California, which in 1989 became the first state to ban so-called assault weapons, has expanded that category twice since then: in 1999, when the legislature added a generic definition to the original list of specifically proscribed models, and last week, when Gov. Jerry Brown signed a bill aimed at a device that legally circumvented the ban. With the ink barely dry on the new law, another workaround is already available.
The 1999 law covered any semiautomatic centrefire rifle with a detachable magazine and any of six "military-style" features: 1) a flash suppressor, 2) a grenade launcher or flare launcher, 3) a thumbhole stock, 4) a folding or telescoping stock, 5) a forward pistol grip, or 6) a pistol grip that protrudes conspicuously beneath the action of the weapon. But regulations issued by the California Department of Justice defined "detachable magazine" as "any ammunition feeding device that can be removed readily from the firearm with neither disassembly of the firearm action nor use of a tool being required." The regulations specifically said "a bullet or ammunition cartridge is considered a tool," which left the door open to "bullet buttons" that release the magazine when you insert a cartridge into them. Since guns with bullet buttons did not technically have detachable magazines, they could legally include the features that offended the sensibilities of California legislators.
Gun controllers saw that creative solution as an outrageous loophole, which they sought to close with S.B. 880 (a.k.a. A.B. 1135). The new law makes any of the six detested features illegal on a gun "that does not have a fixed magazine," and it defines "fixed magazine" as "an ammunition feeding device contained in, or permanently attached to, a firearm in such a manner that the device cannot be removed without disassembly of the firearm action." Enter the Bullet Button Reloaded, a.k.a. the Patriot Mag Release, which allows removal of the magazine only when the rifle is opened, thereby disassembling the firearm action, as demonstrated by inventor Darin Prince in this video:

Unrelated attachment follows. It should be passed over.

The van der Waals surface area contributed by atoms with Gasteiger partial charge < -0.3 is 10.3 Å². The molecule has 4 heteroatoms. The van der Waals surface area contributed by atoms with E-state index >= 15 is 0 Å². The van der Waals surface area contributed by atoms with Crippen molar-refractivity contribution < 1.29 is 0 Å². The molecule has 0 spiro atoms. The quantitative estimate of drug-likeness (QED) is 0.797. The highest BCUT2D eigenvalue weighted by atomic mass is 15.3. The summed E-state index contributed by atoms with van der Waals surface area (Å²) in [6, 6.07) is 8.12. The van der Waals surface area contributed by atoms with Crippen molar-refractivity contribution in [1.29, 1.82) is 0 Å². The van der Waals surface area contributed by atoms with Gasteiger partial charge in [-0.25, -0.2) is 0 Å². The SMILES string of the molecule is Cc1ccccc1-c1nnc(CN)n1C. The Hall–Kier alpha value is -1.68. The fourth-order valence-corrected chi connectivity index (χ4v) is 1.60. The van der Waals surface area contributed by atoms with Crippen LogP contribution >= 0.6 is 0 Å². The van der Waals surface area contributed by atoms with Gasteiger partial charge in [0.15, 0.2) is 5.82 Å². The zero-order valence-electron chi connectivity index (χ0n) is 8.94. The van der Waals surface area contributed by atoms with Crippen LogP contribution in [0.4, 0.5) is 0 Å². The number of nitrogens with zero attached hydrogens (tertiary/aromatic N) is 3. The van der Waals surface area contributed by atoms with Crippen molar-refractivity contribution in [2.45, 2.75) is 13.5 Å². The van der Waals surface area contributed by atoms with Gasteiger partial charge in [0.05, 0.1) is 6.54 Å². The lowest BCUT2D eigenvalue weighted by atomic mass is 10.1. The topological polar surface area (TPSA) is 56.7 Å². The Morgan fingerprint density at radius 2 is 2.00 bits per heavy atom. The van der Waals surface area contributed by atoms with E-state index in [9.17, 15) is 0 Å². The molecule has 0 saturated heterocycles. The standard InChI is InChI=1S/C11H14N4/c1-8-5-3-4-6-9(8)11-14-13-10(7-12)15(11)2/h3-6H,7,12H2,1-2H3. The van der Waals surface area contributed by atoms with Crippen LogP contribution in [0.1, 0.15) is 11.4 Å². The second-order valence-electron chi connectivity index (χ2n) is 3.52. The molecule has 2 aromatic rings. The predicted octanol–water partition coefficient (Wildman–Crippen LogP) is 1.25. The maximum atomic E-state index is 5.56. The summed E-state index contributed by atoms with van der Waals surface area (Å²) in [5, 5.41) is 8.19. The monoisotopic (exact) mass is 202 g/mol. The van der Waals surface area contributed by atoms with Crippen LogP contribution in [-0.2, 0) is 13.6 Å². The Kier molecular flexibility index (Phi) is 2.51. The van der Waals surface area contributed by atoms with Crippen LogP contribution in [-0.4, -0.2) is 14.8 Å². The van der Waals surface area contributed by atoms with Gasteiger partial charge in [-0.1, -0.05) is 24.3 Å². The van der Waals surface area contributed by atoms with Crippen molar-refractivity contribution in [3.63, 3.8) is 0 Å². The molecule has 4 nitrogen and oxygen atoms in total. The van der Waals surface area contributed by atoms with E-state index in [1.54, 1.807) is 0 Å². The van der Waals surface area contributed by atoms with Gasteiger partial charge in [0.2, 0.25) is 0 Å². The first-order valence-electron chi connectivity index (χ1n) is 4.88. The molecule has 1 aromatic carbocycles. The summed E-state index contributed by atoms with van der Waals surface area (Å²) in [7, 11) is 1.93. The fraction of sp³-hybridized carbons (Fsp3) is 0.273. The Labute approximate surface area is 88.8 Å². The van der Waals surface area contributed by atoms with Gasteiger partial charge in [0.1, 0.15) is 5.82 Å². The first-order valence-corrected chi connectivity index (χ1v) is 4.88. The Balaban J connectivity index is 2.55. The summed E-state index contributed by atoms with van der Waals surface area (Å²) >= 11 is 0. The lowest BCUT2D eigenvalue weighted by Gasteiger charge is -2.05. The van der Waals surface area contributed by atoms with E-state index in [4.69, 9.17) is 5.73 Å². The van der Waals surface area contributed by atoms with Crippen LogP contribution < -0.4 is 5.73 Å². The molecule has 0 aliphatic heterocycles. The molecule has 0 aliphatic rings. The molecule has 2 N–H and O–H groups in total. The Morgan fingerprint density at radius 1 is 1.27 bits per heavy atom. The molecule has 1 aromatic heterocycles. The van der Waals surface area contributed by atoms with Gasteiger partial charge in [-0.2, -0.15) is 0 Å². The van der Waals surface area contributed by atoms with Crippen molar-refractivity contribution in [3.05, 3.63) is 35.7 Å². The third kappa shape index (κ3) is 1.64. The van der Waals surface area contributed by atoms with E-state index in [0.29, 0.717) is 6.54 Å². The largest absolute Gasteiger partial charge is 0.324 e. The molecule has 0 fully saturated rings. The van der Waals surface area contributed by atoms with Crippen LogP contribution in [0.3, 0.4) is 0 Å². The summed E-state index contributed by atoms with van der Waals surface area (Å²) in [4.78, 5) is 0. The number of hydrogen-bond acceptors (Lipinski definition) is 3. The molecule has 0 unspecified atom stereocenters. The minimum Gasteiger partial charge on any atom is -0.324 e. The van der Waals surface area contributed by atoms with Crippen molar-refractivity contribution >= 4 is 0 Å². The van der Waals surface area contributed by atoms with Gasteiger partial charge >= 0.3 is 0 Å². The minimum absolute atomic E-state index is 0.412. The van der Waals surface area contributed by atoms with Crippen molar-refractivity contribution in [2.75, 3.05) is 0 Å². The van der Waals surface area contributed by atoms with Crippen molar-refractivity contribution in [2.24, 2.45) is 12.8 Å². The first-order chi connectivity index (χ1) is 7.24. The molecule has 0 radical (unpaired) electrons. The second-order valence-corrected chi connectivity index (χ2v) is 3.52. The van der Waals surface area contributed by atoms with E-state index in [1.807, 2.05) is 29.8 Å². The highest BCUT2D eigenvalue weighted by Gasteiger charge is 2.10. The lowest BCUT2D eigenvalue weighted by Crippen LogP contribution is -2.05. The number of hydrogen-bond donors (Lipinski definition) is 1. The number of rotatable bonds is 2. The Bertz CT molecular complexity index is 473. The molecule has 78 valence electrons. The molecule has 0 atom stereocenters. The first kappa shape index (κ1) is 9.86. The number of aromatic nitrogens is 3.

Prince, who describes himself as "the inventor of the original bullet button," says, "We have had the BB Reloaded in the wings for many years," which suggests entrepreneurs are at least a step ahead of gun prohibitionists. "The Bullet-Button Reloaded is hardly ideal," writes Dan Zimmerman at The Truth About Guns. "AR owners will have to release the rear pin on their rifle and tilt the upper receiver forward in order to drop the (10-round) magazine. But it's at least an option for keeping and continuing to use your long gun legally."
Zimmerman says "the moral of the story" is "there's almost always a way, and some enterprising individual will find it." More specifically, Prince's invention once again demonstrates the futility of trying to reduce gun violence by banning arbitrarily defined categories of supposedly intolerable firearms. Every time legislators pass an "assault weapon" ban, its supporters complain that the firearms industry is complying with it by making functionally unimportant changes. They think that's an indictment of sneaky gun makers; it is actually an indictment of misguided legislators.
[Thanks to Robert Woolley for the tip.]